Regulatory Reform and Paperwork Reduction. In January 1996, SBA completed a streamlining of all its regulations. The agency converted all of the new rules to plain language, eliminating more than 50 percent of its pages in the Code of Federal Regulations. The regulations that remain are clearer, more understandable, and easier to use.

In 1993, SBA implemented its LowDoc business loan application. This one-page form for loans under $100,000 eliminated a cumbersome predecessor, making the SBA loan process easier and more user-friendly. Most of our brochures have been redesigned and rewritten to appeal to a wider audience. By year's end, our entire 25,000 pages of internal standard operating procedures will also have been streamlined and rewritten in plain English. Thanks to SBA's reinvention work, small businesses now have better information, fewer regulations, and less paperwork.

SBA also has worked to encourage regulatory reform and paperwork reduction at other federal agencies. We have worked closely with the Environmental Protection Agency, the Occupational Safety and Health Administration, the Internal Revenue Service, and others to ease the regulatory burdens they impose on small business owners. We helped pioneer the concept of an electronic regulatory information center (now a key part of the U.S. Business Advisor). We have listened carefully to the needs of our small business customers and have worked hard to meet those needs.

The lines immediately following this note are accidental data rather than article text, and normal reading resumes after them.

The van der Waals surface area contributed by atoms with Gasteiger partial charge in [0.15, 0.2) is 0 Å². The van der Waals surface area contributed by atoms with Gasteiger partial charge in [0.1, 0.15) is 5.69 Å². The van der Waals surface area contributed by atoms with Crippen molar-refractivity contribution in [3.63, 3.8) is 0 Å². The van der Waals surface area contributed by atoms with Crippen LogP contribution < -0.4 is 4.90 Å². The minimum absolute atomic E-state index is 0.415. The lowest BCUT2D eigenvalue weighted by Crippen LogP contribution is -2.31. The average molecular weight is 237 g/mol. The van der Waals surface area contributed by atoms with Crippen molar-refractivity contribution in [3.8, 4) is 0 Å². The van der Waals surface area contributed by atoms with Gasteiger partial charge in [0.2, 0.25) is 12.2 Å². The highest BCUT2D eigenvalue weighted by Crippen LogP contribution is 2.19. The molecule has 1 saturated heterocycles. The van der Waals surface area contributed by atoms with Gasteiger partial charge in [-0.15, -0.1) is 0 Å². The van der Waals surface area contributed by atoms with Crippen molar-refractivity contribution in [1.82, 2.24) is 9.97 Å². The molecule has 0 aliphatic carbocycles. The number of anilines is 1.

Streamlined Operations and Administration. SBA could not fully reinvent itself without a careful evaluation of its internal operations. Today's SBA is more efficient than ever before. The 10 regional office staffs have each been reduced from an average of 50 full-time employees to three. We closed or converted all 11 of our Post of Duty offices. We are centralizing all of our loan processing into two locations in Little Rock and Fresno and created a centralized preferred lender processing center in Sacramento, CA. (Our most experienced lenders are licensed to participate in the Preferred Lender Program and can approve loans without prior approval from SBA loan officers, saving paperwork and time.) Furthermore, we were recently authorized to pilot the centralized processing of LowDoc loans. This streamlining and centralization has allowed us to reduce our staff while increasing our effectiveness.

Small Business Goes Online. In our effort to reinvent the SBA, we examined every available tool to increase our efficiency, effectiveness, and outreach. As part of this effort, we harnessed the latest technology to put SBA on the Internet and World Wide Web. Getting information is easier and more cost effective than ever for small business owners with our new SBA Online home page. Users can access information instantly on all of SBA's programs. They can even download loan applications to their own computer. Recently, our home page logged over 500,000 hits a week. The U.S. Business Advisor, another online feature, provides instant access to all SBA regulations and over 60 other government agencies. Through the Internet, SBA is more accessible to more of America's small businesses.

Meeting the Challenge. SBA is proud of its achievements. We have streamlined our agency and our regulations while providing record levels of capital to small businesses. We have centralized our resources while creating new programs that extended the reach of these resources. We are smaller and more effective than ever before. In 1994, we accepted a challenge to reinvent SBA. While some may have doubted that we could succeed, by 1996 it is clear that we have more than met our goals we have surpassed them.